Any photos not otherwise credited are from the personal collection of Frank Passic, Albion Historian.
Morning Star, August 22, 1993, pg. 12
With the abandonment of the E. Erie St. substation by Consumers Power Company this year, 90 years of electrical service at this location has ended. Many people do not realize that the building housing the electrical equipment was once a water power generating station, utilizing the raceway waters of the Kalamazoo River.
Electircal service came to Albion in 1886, when the Foote brothers of Jackson installed one arc light on S. Superior St., powered by the water wheel at the Stone Mill (now the City Bank & Trust Company building). People came in wagon loads from Duck Lake and other places into Albion to view this spectacular phenomenon. A short time later, a group of Albion men formed the Albion Electric Light Company, and built a plant on the northeast corner of E. Cass and N. Monroe Sts., on the site of the present-day bicycle shop. The only power generated from this plant during the 1890s was for lighting purposes.
The facility burned in 1903 and the Company purchasd the Red Mill on E. Erie St., which had been erected in 1883 as a grist mill. This very historic site had originally been the Brown Mill erected in 1837 by Jesse Crowell, and was one of the oldest grist mills in the State of Michigan. That mill burned in 1883, and was repalced by the Red Mill. The Albion Electric Light Company converted the facilities into an electric generating plant. Its first customers were: Bullen’s Big Busy Store, C. S. Tucker Dry Goods, and George Mitchell’s Confectionery. Manager of the Company was Arthur G. Noble, a future Albion auto dealer. The Albion facility received extra power from the Kalamazoo Valley Electric Company. The use of electric power was expanded to 236 customers, using only 92 horesepower. All but two of that horsepower of current was used by the J. W. Brant Company, a local drug manufacturer.
The old Red Mill facility burned in a spectacular blaze on June 30, 1913, which caused $100,000 in damage. The cause was lightning. Albion was plunged into total darknesss for about a week, until a temporary plant could be placed in operation. A new powerhouse building, the one standing today, was erected. Consumers Power Company (which took over the Commonwealth Company in 1910) continued to use the water power obtained from the west millrace of the Kalamazoo RIver, which flowed from the Victory Park waterfall, across what is today Rieger Park, across E. Erie St., and then to the plan. The Albion plant generated approximately 200 horsepower from the water-powered generators. Out-of-town transmission lines were also installed, supplying Albion with additional electricity.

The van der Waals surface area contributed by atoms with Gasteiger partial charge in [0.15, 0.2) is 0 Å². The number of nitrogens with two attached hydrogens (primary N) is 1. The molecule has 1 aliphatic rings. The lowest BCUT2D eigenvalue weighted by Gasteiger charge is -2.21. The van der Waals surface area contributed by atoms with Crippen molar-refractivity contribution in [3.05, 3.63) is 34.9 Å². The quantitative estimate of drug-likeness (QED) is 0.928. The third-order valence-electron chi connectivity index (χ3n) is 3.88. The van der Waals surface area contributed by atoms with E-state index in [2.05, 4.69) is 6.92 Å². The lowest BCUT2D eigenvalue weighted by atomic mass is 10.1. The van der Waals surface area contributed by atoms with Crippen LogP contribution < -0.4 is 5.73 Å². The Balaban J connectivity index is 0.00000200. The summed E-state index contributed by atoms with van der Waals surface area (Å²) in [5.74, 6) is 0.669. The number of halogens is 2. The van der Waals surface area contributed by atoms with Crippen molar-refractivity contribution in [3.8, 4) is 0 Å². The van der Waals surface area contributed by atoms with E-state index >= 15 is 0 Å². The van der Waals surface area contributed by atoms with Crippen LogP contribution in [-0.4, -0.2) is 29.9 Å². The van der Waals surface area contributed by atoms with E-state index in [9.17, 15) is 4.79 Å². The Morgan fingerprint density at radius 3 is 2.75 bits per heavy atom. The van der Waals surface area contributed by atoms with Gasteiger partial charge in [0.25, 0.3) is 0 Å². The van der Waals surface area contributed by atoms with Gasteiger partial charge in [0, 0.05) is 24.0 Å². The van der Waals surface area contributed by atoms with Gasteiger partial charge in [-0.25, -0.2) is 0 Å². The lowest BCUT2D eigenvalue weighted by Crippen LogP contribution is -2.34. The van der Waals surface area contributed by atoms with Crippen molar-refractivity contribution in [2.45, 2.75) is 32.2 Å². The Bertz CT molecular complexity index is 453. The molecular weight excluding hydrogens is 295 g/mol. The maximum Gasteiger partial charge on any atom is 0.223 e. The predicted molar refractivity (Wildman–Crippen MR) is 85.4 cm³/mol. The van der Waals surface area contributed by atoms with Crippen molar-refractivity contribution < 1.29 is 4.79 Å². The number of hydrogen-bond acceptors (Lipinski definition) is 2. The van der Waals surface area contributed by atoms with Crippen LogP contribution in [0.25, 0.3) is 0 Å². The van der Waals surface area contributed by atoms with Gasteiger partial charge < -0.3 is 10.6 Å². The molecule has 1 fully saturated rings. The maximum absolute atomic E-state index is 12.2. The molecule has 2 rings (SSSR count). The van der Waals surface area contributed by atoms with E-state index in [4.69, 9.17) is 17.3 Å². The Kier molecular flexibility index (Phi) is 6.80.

The Consumers Power office was located just west of the powerhouse, and during the 1920s also served as the passsenger station for the Michigan United Railways, otherwise known as the Interurban. That building, still standing today, was abandoned as a local office, and was sold by Consumers in 1990.
Water powered electricity was abandoned by Consumers in 1948, and the powerhouse was converted into an electrical substation. The portion of the raceway that flowed behind the powerhouse through the Market Place thereby became a parking lot, now the location of Stoffer Plaza. The portion of the millrace south of the powerhouse was devloped into Rieger Park, with the old millponds being converted into skating and hockey rinks.
As we observe this bit of history passing before our eyes, let us recall the historical signficance of the E. Erie St. substation. From our Historical Notebook this week we present a present-day photogoraph of the 1913-built powerhouse. Compare that with the other photograph taken around 1910 of the original “Red Mill” powerhouse, with a derailed interurban car in front.
Next: THE ALBION MIRROR
All text copyright, 2016 © all rights reserved Frank Passic